Wednesday, February 14, 2007

Act Like A Winner, Part 2

It's good to know that all the stuff I write about on this blog (not to mention the countless hours spent giving workshops and speeches) actually have some practical personal use.

I had an audition for a talent agency in San Francisco yesterday--they're interested in representing me, so who am I to say no?--and it was all I could do to maintain an even strain. (It's a crazy concept to begin with...I live in Sacramento, so for all intents and purposes, I agreed to drive an hour-and-a-half, spend $30 on gas, tolls, and parking, give a three minute audition, then drive an hour-and-a-half back home and hope they liked me!) The audition itself could have been a disaster, but the experience reassured me that I can walk the walk when I talk about presentation and speaking skills. Here's what I learned:
  • Practice doesn't make perfect--perfect practice makes perfect. When the situation looks and feels surreal, it's always good to know that your performance can't go wrong because you've rehearsed it enough so that the words seem effortless. A good thing, considering all the obstacles I encountered.
  • Check out the venue before you deliver the content. The only big mistake I made...because I assumed (yeah, yeah, I know what happens when you assume) the audition space would be comfortable. It turned out to be an old office that was turned into a video room with just a camera, a carpet, and a piece of masking tape to mark where I would stand. I should have asked to see the room first, then planned my performance around it.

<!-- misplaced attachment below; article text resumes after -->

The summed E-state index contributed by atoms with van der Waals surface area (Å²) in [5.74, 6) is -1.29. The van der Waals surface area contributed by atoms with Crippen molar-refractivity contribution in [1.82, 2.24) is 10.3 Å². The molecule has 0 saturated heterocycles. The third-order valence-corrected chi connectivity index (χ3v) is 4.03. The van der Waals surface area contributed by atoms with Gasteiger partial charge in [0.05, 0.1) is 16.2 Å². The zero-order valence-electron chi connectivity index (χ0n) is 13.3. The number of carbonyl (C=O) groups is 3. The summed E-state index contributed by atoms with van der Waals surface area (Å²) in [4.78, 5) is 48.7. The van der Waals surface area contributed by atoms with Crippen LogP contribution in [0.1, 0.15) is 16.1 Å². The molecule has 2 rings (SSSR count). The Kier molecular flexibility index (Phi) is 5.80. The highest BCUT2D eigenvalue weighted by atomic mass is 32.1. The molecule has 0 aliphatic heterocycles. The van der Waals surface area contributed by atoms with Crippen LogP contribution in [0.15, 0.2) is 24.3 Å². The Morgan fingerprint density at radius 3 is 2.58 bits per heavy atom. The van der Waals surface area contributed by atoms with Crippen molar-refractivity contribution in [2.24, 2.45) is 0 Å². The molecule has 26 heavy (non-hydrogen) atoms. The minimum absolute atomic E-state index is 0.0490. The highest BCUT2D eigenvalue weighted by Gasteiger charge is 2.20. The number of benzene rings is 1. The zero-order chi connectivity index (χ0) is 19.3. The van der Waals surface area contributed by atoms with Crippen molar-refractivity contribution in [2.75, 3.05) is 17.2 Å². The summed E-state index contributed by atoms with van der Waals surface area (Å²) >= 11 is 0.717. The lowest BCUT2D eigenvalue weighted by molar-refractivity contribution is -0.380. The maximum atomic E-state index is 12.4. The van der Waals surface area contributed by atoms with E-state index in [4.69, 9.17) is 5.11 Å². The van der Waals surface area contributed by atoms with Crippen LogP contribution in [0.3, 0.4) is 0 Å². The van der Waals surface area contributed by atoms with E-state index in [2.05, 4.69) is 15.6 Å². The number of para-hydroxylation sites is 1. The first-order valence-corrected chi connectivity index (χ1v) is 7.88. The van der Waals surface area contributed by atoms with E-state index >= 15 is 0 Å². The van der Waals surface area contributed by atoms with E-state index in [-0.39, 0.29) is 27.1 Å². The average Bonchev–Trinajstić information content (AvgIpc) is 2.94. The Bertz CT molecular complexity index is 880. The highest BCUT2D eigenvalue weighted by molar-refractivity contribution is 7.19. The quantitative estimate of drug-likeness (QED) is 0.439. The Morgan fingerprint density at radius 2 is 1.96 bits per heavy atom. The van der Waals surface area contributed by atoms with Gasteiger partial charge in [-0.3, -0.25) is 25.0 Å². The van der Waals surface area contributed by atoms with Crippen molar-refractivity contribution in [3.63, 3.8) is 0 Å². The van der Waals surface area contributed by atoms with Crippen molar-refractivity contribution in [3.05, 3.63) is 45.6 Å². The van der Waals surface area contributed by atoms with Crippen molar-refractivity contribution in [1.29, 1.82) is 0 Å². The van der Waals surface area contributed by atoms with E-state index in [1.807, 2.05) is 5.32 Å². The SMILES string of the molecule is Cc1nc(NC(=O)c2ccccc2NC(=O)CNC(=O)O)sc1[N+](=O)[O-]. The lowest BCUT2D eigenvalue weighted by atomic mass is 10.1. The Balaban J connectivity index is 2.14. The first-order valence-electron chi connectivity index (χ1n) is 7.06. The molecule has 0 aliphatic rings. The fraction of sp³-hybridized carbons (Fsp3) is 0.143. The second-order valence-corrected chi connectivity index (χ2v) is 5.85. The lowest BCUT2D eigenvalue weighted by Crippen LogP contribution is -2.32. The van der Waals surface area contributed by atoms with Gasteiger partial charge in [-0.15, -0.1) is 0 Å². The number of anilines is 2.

• When you're not comfortable with the performance setting, change it. My monologue called for me to sit in a chair. I had practiced for over a week in a chair. There was no chair. So--I asked for a chair. No big deal.
  • Preparing to fail can be more important than preparing to succeed. What I mean is, it's just as important to prepare for disaster as it is for success. Because they didn't have a chair (or it was too much trouble to get one.) Fortunately, I had rehearsed standing up almost as much as I had sitting down, so I automatically knew how to adapt.
  • Be professional. Be pleasant. Be persuasive. Nothing can shoot down a talented speaker like a bad attitude. Despite the setbacks, the spartan setting, the rush of the process, I was determined to make a great impression. It must've worked, because I got a thumbs-up from the assistant who handled the video camera.

It's great to be vindicated. Let's see if it translates into some paying gigs.

1 comment:

Edith said...

Good for people to know.